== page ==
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Serial Hardware

currently supports a wide variety of serial boards which use the RS-232 standard. RS-232 is currently the most common standard for serial communications in the PC world. It uses a number of circuits for transmitting single bits as well as for synchronization. Additional lines may be used for signaling the presence of a carrier (used by modems), and handshake.

Although hardware handshake is optional, it is very useful. It allows either of the two stations to signal whether it is ready to receive more data, or if the other station should pause until the receiver is done processing the incoming data. The lines used for this are called ``Clear to Send'' (CTS) and ``Ready to Send'' (RTS), respectively, which accounts for the colloquial name of hardware handshake, namely ``RTS/CTS''.

In PCs, the RS-232 interface is usually driven by a UART chip derived from the National Semiconductor-16450 chip, or a newer version thereof, the NSC-16550Agif. Some brands (most notably internal modems equipped with the Rockwell chipset) also use completely different chips that have been programmed to behave as if they were 16550's.

The main difference between 16450's and 16550's that the latter have a FIFO buffer of 16 Bytes, while the former only have a 1-Byte buffer. This makes 16450's suitable for speeds up to 9600-Baud, while higher speeds require a 16550-compatible chip. Besides these chips, also supports the 8250 chip, which was the original UART for the PC-AT.

In the default configuration, the kernel checks the four standard serial ports COM1 through COM4. These will be assigned device minor numbers 64 through 67, as described above.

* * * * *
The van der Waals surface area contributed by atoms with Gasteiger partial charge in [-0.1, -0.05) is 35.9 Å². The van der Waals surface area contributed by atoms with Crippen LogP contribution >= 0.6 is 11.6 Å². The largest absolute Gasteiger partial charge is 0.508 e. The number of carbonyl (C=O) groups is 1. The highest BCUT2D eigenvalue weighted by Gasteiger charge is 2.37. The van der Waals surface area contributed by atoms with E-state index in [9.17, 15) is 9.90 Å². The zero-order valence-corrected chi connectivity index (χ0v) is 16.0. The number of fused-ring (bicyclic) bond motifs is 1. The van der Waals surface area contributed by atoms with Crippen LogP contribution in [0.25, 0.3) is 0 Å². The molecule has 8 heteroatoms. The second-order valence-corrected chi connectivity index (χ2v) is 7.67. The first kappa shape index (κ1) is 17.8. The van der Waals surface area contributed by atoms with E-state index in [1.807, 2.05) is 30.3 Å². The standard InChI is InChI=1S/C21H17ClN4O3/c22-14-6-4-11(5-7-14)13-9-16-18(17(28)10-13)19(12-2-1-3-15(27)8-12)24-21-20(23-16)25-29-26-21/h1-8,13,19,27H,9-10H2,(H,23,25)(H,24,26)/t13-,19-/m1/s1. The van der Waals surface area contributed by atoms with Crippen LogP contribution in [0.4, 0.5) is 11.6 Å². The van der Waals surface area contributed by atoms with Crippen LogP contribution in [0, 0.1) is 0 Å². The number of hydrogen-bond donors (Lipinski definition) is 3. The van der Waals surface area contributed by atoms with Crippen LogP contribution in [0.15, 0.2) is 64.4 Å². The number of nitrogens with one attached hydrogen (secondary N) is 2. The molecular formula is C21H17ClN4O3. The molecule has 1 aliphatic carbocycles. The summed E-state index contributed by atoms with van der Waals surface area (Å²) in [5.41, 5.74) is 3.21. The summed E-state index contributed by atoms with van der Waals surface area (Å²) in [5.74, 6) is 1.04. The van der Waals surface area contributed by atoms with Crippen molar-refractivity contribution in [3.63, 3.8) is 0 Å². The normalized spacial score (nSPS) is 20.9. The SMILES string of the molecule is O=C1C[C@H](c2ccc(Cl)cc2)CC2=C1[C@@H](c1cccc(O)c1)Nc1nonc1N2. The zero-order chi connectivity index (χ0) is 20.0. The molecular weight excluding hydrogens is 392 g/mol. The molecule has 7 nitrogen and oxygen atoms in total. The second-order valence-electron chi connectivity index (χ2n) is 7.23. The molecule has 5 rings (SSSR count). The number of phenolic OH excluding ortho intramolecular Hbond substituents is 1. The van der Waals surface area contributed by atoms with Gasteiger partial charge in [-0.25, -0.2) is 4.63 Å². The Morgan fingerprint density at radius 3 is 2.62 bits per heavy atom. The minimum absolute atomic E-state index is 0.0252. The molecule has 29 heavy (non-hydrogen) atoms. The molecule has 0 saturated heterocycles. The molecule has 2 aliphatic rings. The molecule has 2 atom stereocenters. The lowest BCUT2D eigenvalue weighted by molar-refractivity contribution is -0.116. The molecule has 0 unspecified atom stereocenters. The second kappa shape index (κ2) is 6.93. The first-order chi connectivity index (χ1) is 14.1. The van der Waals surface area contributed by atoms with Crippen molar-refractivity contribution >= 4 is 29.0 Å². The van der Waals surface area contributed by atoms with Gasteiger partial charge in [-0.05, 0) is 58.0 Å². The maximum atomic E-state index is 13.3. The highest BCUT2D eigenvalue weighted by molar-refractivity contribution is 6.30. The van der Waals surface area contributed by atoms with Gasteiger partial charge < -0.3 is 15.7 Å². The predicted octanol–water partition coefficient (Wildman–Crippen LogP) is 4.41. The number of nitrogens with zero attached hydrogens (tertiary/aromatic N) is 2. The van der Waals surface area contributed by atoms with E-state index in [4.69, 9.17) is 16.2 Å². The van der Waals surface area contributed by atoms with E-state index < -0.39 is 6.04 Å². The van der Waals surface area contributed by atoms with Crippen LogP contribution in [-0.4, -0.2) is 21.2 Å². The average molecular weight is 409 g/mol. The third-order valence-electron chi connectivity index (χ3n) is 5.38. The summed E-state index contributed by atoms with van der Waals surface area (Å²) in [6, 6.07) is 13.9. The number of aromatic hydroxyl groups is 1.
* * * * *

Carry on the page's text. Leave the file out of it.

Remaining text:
If you want to configure your serial ports properly, you should install Ted Tso's setserial command along with the rc.serial script. This script should be invoked from /etc/rc at system boot time. It uses setserial to configure the kernel serial devices. A typical rc.serial script looks like this:

           # /etc/rc.serial - serial line configuration script.
           # Do wild interrupt detection
           /sbin/setserial -W /dev/cua*

           # Configure serial devices
           /sbin/setserial /dev/cua0 auto irq skip test autoconfig
           /sbin/setserial /dev/cua1 auto irq skip test autoconfig
           /sbin/setserial /dev/cua2 auto irq skip test autoconfig
           /sbin/setserial /dev/cua3 auto irq skip test autoconfig

           # Display serial device configuration
           /sbin/setserial -bg /dev/cua*
Please refer to the documentation that comes along with setserial for an explanation of the parameters.

If your serial card is not detected, or the setserial -bg command shows an incorrect setting, you will have to force the configuration by explicitly supplying the correct values. Users with internal modems equipped with the Rockwell chipset are reported to experience this problem. If, for example, the UART chip is reported to be a NSC-16450, while in fact it is NSC-16550-compatible, you have to change the configuration command for the offending port to

           /sbin/setserial  /dev/cua1  auto irq skip test autoconfig
           uart 16550
Similar options exist to force COM port, base address, and IRQ setting. Please refer to the setserial(8) manual page.

If your modem supports hardware handshake, you should make sure to enable it. Surprising as it is, most communication programs do not attempt to enable this by default; you have to set it manually instead. This is best performed in the rc.serial script, using the stty command:

           $ stty crtscts < /dev/cua1
To check if hardware handshake is in effect, use
           $ stty -a < /dev/cua1
This gives you the status of all flags for that device; a flag shown with a preceding minus as in -crtscts means that the flag has been turned off.
Next: Configuring TCP/IP Networking Up: Setting up the Serial Previous: Accessing Serial Devices

Andrew Anderson
Thu Mar 7 23:22:06 EST 1996